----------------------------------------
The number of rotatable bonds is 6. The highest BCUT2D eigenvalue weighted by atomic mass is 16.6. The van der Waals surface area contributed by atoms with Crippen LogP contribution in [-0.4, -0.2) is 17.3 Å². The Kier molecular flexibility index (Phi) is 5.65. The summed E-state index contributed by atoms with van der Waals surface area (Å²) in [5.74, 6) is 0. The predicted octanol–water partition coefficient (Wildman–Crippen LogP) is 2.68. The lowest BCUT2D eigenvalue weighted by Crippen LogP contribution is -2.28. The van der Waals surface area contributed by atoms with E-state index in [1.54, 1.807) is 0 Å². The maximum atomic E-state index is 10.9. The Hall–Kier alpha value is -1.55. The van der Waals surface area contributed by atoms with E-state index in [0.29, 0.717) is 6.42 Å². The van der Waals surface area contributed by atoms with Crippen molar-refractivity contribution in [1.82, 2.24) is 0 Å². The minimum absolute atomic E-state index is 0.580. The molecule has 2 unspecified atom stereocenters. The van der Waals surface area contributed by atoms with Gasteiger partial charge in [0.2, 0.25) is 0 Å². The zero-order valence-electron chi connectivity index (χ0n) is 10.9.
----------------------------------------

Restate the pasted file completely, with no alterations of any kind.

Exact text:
The number of rotatable bonds is 6. The highest BCUT2D eigenvalue weighted by atomic mass is 16.6. The van der Waals surface area contributed by atoms with Crippen LogP contribution in [-0.4, -0.2) is 17.3 Å². The Kier molecular flexibility index (Phi) is 5.65. The summed E-state index contributed by atoms with van der Waals surface area (Å²) in [5.74, 6) is 0. The predicted octanol–water partition coefficient (Wildman–Crippen LogP) is 2.68. The lowest BCUT2D eigenvalue weighted by Crippen LogP contribution is -2.28. The van der Waals surface area contributed by atoms with E-state index in [1.54, 1.807) is 0 Å². The maximum atomic E-state index is 10.9. The Hall–Kier alpha value is -1.55. The van der Waals surface area contributed by atoms with E-state index in [0.29, 0.717) is 6.42 Å². The van der Waals surface area contributed by atoms with Crippen molar-refractivity contribution in [1.82, 2.24) is 0 Å². The minimum absolute atomic E-state index is 0.580. The molecule has 2 unspecified atom stereocenters. The van der Waals surface area contributed by atoms with Gasteiger partial charge in [0.2, 0.25) is 0 Å². The zero-order valence-electron chi connectivity index (χ0n) is 10.9.